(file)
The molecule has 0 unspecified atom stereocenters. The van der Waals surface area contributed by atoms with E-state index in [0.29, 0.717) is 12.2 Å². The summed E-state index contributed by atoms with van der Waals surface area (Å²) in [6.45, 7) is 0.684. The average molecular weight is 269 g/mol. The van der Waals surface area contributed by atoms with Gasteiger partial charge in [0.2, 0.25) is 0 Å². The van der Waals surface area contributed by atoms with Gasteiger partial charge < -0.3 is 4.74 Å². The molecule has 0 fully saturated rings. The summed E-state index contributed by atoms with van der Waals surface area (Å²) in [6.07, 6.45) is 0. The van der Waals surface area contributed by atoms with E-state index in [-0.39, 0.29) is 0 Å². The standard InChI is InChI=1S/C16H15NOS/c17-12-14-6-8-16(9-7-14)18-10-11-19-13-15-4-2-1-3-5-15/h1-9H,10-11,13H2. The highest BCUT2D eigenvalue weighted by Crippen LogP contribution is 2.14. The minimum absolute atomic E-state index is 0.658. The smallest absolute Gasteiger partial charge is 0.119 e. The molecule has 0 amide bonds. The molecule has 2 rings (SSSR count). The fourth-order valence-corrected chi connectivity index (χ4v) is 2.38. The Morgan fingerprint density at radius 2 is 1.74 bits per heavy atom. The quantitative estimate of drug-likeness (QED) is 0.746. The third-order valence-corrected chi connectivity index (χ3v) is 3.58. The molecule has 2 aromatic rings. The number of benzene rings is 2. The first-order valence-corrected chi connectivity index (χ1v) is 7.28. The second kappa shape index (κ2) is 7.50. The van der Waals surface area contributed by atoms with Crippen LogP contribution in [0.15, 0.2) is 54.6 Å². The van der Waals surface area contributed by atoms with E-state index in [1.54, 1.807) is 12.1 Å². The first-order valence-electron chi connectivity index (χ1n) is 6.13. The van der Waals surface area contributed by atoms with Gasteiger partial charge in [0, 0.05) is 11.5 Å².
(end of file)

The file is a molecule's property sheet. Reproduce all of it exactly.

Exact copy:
The molecule has 0 unspecified atom stereocenters. The van der Waals surface area contributed by atoms with E-state index in [0.29, 0.717) is 12.2 Å². The summed E-state index contributed by atoms with van der Waals surface area (Å²) in [6.45, 7) is 0.684. The average molecular weight is 269 g/mol. The van der Waals surface area contributed by atoms with Gasteiger partial charge in [0.2, 0.25) is 0 Å². The van der Waals surface area contributed by atoms with Gasteiger partial charge < -0.3 is 4.74 Å². The molecule has 0 fully saturated rings. The summed E-state index contributed by atoms with van der Waals surface area (Å²) in [6.07, 6.45) is 0. The van der Waals surface area contributed by atoms with E-state index in [-0.39, 0.29) is 0 Å². The standard InChI is InChI=1S/C16H15NOS/c17-12-14-6-8-16(9-7-14)18-10-11-19-13-15-4-2-1-3-5-15/h1-9H,10-11,13H2. The highest BCUT2D eigenvalue weighted by Crippen LogP contribution is 2.14. The minimum absolute atomic E-state index is 0.658. The smallest absolute Gasteiger partial charge is 0.119 e. The molecule has 0 amide bonds. The molecule has 2 rings (SSSR count). The fourth-order valence-corrected chi connectivity index (χ4v) is 2.38. The Morgan fingerprint density at radius 2 is 1.74 bits per heavy atom. The quantitative estimate of drug-likeness (QED) is 0.746. The third-order valence-corrected chi connectivity index (χ3v) is 3.58. The molecule has 2 aromatic rings. The number of benzene rings is 2. The first-order valence-corrected chi connectivity index (χ1v) is 7.28. The second kappa shape index (κ2) is 7.50. The van der Waals surface area contributed by atoms with Crippen LogP contribution in [0.15, 0.2) is 54.6 Å². The van der Waals surface area contributed by atoms with E-state index in [1.54, 1.807) is 12.1 Å². The first-order valence-electron chi connectivity index (χ1n) is 6.13. The van der Waals surface area contributed by atoms with Gasteiger partial charge in [0, 0.05) is 11.5 Å².